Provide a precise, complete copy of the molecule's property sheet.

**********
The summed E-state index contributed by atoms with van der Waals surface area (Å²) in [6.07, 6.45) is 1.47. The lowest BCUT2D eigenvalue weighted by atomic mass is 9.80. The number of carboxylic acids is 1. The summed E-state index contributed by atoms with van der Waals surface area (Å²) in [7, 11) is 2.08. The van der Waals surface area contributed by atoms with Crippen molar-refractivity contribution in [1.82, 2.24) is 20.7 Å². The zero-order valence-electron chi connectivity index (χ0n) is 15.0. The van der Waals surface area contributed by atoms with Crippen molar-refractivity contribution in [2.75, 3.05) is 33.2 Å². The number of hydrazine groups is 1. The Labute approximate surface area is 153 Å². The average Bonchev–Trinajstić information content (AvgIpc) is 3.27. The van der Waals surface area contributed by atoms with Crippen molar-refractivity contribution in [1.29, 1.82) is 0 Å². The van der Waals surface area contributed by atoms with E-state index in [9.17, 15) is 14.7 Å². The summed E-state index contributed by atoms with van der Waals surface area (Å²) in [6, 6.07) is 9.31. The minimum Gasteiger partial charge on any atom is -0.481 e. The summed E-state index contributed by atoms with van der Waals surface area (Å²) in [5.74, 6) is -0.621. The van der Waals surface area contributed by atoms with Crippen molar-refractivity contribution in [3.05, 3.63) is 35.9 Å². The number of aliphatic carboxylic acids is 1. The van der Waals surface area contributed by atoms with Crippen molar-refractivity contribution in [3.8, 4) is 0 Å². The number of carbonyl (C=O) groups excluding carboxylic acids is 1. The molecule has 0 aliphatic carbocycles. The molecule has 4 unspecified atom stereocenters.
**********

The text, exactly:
The summed E-state index contributed by atoms with van der Waals surface area (Å²) in [6.07, 6.45) is 1.47. The lowest BCUT2D eigenvalue weighted by atomic mass is 9.80. The number of carboxylic acids is 1. The summed E-state index contributed by atoms with van der Waals surface area (Å²) in [7, 11) is 2.08. The van der Waals surface area contributed by atoms with Crippen molar-refractivity contribution in [1.82, 2.24) is 20.7 Å². The zero-order valence-electron chi connectivity index (χ0n) is 15.0. The van der Waals surface area contributed by atoms with Crippen molar-refractivity contribution in [2.75, 3.05) is 33.2 Å². The number of hydrazine groups is 1. The Labute approximate surface area is 153 Å². The average Bonchev–Trinajstić information content (AvgIpc) is 3.27. The van der Waals surface area contributed by atoms with Crippen molar-refractivity contribution in [1.29, 1.82) is 0 Å². The van der Waals surface area contributed by atoms with E-state index in [9.17, 15) is 14.7 Å². The summed E-state index contributed by atoms with van der Waals surface area (Å²) in [6, 6.07) is 9.31. The minimum Gasteiger partial charge on any atom is -0.481 e. The summed E-state index contributed by atoms with van der Waals surface area (Å²) in [5.74, 6) is -0.621. The van der Waals surface area contributed by atoms with Crippen molar-refractivity contribution in [3.05, 3.63) is 35.9 Å². The number of aliphatic carboxylic acids is 1. The van der Waals surface area contributed by atoms with Crippen molar-refractivity contribution in [3.8, 4) is 0 Å². The number of carbonyl (C=O) groups excluding carboxylic acids is 1. The molecule has 0 aliphatic carbocycles. The molecule has 4 unspecified atom stereocenters.